Is Solitude Really Good for Your Mental Health?

Whether we're driven to over-socialize by the fear of being alone, or pushed to isolate due to overwhelm we need to understand the cost and benefit of the ancient practice of solitude.

September 11, 2015
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I recently looked into booking a trip for myself that I intended to take by myself. I like traveling alone, and I’m not afraid to go on an adventure solo. However, when I inquired about pricing I was being asked to pay an additional fee for a single room. I get the extra cost of having one to a room versus two, but I was forced to confront something that I had always known. In our culture we reward and encourage pairs, but when we journey alone we pay a premium for it.

I’ve done a lot of reading on solitude, loneliness, being single and being separate. I have also explored my own fears of being alone that strongly surfaced after the ending of my twenty-year marriage. Terrified of feeling alone combined with the humiliation of being alone left me in a pretty dark place.

Generally people avoid being alone due to fear and the risk of judgment. Many of us would rather be in bad company, tired and depleted than to look like an alienated loser. It’s no surprise that we avoid being alone and associate it with loss, rejection, loneliness, and a whole host of negative experiences when we live in a culture that promotes and rewards couples and family more than it does solitude.

Confusing loneliness and being alone is a big part of the confusion when it comes to this topic. Loneliness is an organic experience that we all feel at times in our lives. It usually surfaces after a loss or when our support systems are lacking, but we should expect to experience it on and off throughout the lifespan. It’s possible to feel lonely when alone, but it’s also possible to feel lonely in a group or even a marriage. We can also have moments of feeling alone in the world when it feels like no one understands what we’re going through.

Being alone can be as much a choice as it can be circumstantial. We can end up alone, but we can also choose to spend time in solitude for our own wellbeing. Solitude often just happens in our lives as well. Reading a book on the couch, taking an extra few minutes in the shower and even sitting in traffic create moments of solitude.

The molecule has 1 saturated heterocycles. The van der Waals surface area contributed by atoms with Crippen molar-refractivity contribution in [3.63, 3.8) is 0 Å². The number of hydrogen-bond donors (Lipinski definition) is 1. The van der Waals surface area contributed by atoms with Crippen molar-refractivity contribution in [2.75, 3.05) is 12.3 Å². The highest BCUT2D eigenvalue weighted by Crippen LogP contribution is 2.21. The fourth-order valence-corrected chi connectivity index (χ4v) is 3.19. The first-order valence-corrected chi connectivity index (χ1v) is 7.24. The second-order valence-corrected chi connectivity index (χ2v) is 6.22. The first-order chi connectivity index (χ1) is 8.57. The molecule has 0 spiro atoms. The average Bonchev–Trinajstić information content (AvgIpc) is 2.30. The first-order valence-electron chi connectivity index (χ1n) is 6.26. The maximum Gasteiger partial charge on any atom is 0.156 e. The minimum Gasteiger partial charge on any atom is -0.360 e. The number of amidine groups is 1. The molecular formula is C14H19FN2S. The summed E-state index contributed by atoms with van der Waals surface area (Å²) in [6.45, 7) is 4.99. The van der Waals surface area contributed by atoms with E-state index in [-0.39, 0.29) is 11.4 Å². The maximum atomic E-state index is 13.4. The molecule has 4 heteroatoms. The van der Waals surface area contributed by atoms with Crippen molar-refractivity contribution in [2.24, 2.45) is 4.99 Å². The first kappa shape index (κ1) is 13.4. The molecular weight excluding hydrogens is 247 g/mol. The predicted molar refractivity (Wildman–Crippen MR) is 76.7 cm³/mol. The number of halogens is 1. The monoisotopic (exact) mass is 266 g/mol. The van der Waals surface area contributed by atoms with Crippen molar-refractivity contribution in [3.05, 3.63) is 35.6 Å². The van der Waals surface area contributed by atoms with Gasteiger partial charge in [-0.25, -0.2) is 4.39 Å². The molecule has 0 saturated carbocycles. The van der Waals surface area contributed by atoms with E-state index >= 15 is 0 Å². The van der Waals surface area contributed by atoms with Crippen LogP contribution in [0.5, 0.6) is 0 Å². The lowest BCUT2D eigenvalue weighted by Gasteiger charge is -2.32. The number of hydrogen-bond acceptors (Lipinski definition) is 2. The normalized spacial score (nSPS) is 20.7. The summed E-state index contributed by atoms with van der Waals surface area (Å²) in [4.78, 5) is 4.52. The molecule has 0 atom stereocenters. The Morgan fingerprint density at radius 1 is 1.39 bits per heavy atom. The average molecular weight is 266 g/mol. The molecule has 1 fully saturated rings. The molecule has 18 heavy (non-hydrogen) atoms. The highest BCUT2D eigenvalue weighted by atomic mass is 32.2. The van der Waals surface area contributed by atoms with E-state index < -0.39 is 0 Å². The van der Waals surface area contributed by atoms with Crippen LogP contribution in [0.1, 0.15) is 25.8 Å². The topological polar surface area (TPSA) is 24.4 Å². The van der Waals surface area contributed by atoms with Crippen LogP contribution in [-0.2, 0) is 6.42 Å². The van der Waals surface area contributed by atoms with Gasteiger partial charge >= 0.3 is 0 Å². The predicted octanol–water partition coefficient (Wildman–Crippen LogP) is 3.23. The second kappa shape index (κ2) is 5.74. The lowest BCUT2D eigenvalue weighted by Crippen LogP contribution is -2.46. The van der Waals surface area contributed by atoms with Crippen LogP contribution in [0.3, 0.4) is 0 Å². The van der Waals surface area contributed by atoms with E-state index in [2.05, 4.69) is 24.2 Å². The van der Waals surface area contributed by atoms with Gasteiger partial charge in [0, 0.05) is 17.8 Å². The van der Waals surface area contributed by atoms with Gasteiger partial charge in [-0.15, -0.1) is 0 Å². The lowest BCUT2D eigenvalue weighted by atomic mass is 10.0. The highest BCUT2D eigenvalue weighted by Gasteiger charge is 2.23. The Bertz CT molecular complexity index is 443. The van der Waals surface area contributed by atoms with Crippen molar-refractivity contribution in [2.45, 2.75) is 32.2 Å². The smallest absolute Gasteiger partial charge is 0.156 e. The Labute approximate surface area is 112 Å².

Pros and Cons

Spending time alone provides opportunity for deep personal reflection, and it also affords you the chance to rejuvenate and re-energize. Being around other people can be draining even for the most gregarious extrovert, and we all need time to replenish.

Spending time alone is not only an ancient practice among Buddhist monks, it has also become a prescription for many symptoms and mental health issues. Stressed out executives are finding great value in doing silent retreats and over-worked caregivers get the rest they need by spending time in solitude.

Just like a computer we need to shut down our brains for even short periods of time to get back to a place of clarity.

Spending time alone can sometimes be a negative practice particularly for people who are depressed and feel the tendency to isolate. Human beings are wired for relationships so we all need to have some form of connection in our lives. If being alone becomes more of a defense and an avoidant behavior than a way to improve wellbeing then it’s probably not the best practice. The driving force behind the time alone is good indicator as to whether it’s a healthy choice or a maladaptive behavior.

Fit or Flop

Overall spending time alone or in solitude is a good idea. Being alone feeds the soul and heals the heart, and it provides the opportunity to become quiet enough to listen to your own thoughts and feelings. It’s an essential part of our wellbeing to take time out and away from the daily barrage of input that overwhelms our minds to maintain the greatest sense of wellbeing.

As an individualistic culture we need to be mindful of our intention behind the seeking of solitude. We have a tendency to use time alone as an escape from social obligation unlike in the Buddhist culture where solitude is seen as an important and welcomed way to become evolved or enlightened. Being aware of intention is an important part of the process, and will ultimately have impact on the level of benefit that comes with the time spent alone.

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